Next day, thread cubes of pork on skewers and barbecue until meat registers 145 degrees F on a cooking thermometer. Meanwhile, warm pita bread in low oven (about 300 degrees) for about 10 minutes. Or, if you are cooking outdoors, wrap the pita in tin foil and place on top of grate to warm up. Don't get them too hot or they will just toast.


Place jerk pork in a bowl and serve with diced tomatoes, chopped lettuce and pita bread cut in half and popped open. Alternatively, you can place ingredients on top of pita and just roll up. Serve with your choice of barbecue sauce or salsa if you like.


The peppers you choose will depend on how spicy you want the jerk marinade. The most common hot peppers available in supermarkets are: jalapeno (mild to hot), serrano (hot), habanero (very hot), bird's eye chill peppers (very very hot). And remember! when working with fresh peppers, be extra careful and never rub your eyes, nose, or mouth when working with peppers. Wash your hands with soap and water immediately after cutting the peppers up. Another thing that works very well for seasoning this marinade is to add a tablespoon of a good store bought jerk marinade (such as The Shizzle Sauce (VooDoo Hot), Walkerswood, or Pikkapeppa Jerk Sauce, to name a few) and add a tablespoon to your homemade marinade. The store bought sauce won't go bad for months (unlike peppers) and adds extra flavour as well as some heat. You could also freeze tablespoons of sauce or peppers and they will keep for months in the freezer. Thaw them on the counter or microwave on low to soften up to use. You might wonder - well why not just use store bought jerk sauce? Because I still think this homemade sauce is better than any store bought sauce.

Recipe adapted slightly from Jerk, Barbecue from Jamaica by Helen Willinsky.


Focaccia Bread with Sea Salt and Black Pepper

Focaccia Bread with sea salt and black pepper on a plate with butter and knife and drink

The first time that I had focaccia bread was at a little sandwich shop in downtown Toronto. It was so delicious:  chewy, warm, fragrant with olive oil drizzled on top and crunchy with salt and rosemary.

Years later Ifinally learned to bake it myself, after I had bought Antonio Carlucci’s Italian Feast cookbook.The back cover of his cookbook shows four variations of focaccia bread, each one as delectable ss the next.

I don’t know why I waited so long to bake sme, as Focaccia bread is very simple to make. It only has one rise so there is minimal kneading, and it is baked flat  on a cookie tray – so no shaping! And in the summertime, we bake ours on a pizza stone on the barbeque, so you don’t even need to turn on the oven.

Focaccia Bread with sea salt and black pepper on a plate with butter knife and drink

Focaccia bread is delicious eaten plain at dinnertime, or you can use it for sandwiches.  You can also make killer breakfast sandwiches with a simple omelette nestled inbetween two soft warm slices of focaccia.

This bread is delicious at room temperature, but I love it when it’s soft and warm. To warm the focaccia, simply wrap some slices in tin foil and put in the oven on low for about ten minutes, or inside the barbeque for 3-5 minutes.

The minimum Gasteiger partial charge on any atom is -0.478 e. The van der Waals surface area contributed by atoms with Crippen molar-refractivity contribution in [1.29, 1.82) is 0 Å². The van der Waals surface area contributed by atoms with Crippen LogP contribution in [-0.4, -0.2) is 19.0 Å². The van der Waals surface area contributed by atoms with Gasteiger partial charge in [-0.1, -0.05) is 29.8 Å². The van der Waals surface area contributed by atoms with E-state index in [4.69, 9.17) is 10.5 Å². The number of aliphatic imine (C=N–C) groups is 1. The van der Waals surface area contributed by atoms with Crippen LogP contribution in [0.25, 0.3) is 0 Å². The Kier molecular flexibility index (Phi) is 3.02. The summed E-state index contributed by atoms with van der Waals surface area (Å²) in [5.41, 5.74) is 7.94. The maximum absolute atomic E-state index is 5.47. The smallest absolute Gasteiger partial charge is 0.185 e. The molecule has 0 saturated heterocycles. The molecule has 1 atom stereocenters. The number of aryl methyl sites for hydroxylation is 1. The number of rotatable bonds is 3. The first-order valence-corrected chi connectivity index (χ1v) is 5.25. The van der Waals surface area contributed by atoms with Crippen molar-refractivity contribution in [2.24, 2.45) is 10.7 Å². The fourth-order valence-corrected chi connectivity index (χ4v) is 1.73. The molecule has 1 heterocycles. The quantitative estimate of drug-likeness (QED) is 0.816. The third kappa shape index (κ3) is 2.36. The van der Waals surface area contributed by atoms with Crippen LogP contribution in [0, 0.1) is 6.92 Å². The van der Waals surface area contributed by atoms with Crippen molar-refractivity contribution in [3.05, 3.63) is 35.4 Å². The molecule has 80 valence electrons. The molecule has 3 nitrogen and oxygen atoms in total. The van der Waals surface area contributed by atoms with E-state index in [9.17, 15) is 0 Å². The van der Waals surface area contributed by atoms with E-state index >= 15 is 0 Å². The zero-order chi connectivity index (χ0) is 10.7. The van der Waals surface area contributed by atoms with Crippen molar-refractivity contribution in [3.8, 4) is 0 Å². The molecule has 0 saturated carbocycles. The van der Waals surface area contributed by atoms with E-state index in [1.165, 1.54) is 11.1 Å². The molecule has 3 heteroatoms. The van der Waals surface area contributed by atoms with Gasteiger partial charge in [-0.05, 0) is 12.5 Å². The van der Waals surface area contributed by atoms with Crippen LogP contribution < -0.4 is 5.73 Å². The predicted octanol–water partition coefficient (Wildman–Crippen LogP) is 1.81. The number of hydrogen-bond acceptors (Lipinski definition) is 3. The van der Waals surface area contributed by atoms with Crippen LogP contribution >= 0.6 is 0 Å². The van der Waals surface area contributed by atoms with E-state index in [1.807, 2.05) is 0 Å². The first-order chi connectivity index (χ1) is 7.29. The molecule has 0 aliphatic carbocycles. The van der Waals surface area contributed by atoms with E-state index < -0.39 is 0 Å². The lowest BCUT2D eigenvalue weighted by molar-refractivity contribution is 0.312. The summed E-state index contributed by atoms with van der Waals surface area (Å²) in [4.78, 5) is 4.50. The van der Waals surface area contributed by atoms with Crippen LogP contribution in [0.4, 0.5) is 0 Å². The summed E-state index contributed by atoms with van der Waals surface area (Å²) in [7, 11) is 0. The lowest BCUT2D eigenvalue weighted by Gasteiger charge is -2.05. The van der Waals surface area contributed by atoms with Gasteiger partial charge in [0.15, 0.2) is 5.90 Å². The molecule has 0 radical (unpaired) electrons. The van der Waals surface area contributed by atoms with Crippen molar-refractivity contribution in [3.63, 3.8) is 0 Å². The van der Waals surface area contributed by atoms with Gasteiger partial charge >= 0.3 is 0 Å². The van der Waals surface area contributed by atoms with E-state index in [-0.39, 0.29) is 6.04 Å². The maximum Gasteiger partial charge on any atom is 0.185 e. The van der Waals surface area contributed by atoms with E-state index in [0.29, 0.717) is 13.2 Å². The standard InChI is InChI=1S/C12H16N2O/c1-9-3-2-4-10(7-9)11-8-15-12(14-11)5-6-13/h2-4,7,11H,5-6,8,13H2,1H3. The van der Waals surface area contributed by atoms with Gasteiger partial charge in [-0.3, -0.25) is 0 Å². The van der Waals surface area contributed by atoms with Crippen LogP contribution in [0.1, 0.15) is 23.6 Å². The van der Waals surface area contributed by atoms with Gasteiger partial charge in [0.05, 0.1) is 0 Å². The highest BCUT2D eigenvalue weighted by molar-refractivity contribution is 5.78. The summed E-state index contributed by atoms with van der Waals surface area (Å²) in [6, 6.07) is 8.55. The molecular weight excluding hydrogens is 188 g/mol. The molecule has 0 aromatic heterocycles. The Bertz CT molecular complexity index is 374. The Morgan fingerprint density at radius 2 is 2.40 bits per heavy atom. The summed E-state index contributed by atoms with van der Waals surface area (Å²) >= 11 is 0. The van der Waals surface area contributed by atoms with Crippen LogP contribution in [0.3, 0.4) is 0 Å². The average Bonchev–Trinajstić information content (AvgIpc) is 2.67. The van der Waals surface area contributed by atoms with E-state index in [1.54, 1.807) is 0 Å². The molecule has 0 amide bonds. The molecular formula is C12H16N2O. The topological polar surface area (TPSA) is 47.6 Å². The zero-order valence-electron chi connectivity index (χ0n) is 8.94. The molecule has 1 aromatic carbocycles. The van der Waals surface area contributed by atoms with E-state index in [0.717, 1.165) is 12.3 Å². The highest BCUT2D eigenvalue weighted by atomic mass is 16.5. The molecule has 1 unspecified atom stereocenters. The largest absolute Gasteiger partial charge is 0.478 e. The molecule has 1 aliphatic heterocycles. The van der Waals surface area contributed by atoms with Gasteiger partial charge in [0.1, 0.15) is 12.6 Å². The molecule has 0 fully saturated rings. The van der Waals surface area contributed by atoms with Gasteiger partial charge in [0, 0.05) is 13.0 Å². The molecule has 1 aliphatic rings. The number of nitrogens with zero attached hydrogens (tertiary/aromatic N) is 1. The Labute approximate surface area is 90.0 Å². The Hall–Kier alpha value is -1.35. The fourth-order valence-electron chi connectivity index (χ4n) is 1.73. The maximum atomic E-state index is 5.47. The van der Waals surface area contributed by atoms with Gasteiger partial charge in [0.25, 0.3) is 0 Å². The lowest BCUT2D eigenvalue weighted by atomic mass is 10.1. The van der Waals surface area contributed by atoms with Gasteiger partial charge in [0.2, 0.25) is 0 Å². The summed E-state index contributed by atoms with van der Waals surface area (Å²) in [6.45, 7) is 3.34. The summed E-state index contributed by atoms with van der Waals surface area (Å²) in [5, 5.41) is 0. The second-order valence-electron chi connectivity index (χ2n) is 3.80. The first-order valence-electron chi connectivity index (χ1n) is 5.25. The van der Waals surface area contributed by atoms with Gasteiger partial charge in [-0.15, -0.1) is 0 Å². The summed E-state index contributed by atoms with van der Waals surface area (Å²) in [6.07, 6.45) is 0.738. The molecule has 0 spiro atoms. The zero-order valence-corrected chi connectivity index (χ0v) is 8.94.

Focaccia is an excellent starter bread for beginners. This bread bakes up very fast and when baked on the barbecue has a lovely smokiness to it. Baking bread on the barbecue means you can bake anytime of the year.  And the crust is simply amazing; crunchy, hot, smoky. Yum!

Focaccia makes great picnic food. It pairs well with sliced meats, cheese, tomatoes, roasted red peppers and other pickled vegetables. And makes fantastic picnic food.

Sometimes on a hot summer night, we’ll just pack up all our picnic foods and lay them out in the backyard. A picnic in your backyard: nothing could be simpler.

Focaccia Bread with Sea Salt and Black Pepper

Print Recipe
Serves: 4 Cooking Time: 15 - 20 minutes


  • For the Dough
  • 500 g (1 1/4 lb) strong white plain flour
  • 15 grams fresh yeast or 7 grams dry
  • 300 ml lukewarm water
  • 2 tablespoons extra virgin olive oil
  • 10 g sea salt
  • For the Topping
  • 5 tablespoons extra virgin olive oil
  • coarse sea salt
  • freshly ground black pepper (or chopped onions rosemary or other herbs)



Preheat oven to 475 deg F (with pizza stone) or preheat BBQ with pizza stone


Dissolve the yeast in 1/2 cup warm water. Once yeast has bubbled up, add to flour along with the rest of the water, oil and salt. Mix everything together and knead for about 10 minutes until the dough is smooth and springy. You can do this in your kitchen mixer with the dough hook.


Put the dough in a bowl that has been slightly oiled with olive oil. Place a damp cloth over top and leave it for one hour until double in size.


Knead the dough again after an hour to knock out any bubbles. Flatten the dough until it is an oval shape and about 1" thick. To create indentations, press your knuckles into the dough several times, keeping the indentations about 1 inch apart. Spread about half the olive oil over the dough. Sprinkle on the toppings. Leave to rise again for about 30 minutes, then pop in the hot oven or BBQ for about 15 minutes until the base sounds hollow when tapped, or when the bottom and top are a nice golden colour.

Adapted from Antonio Carlucci’s cookbook, Italian Feasts.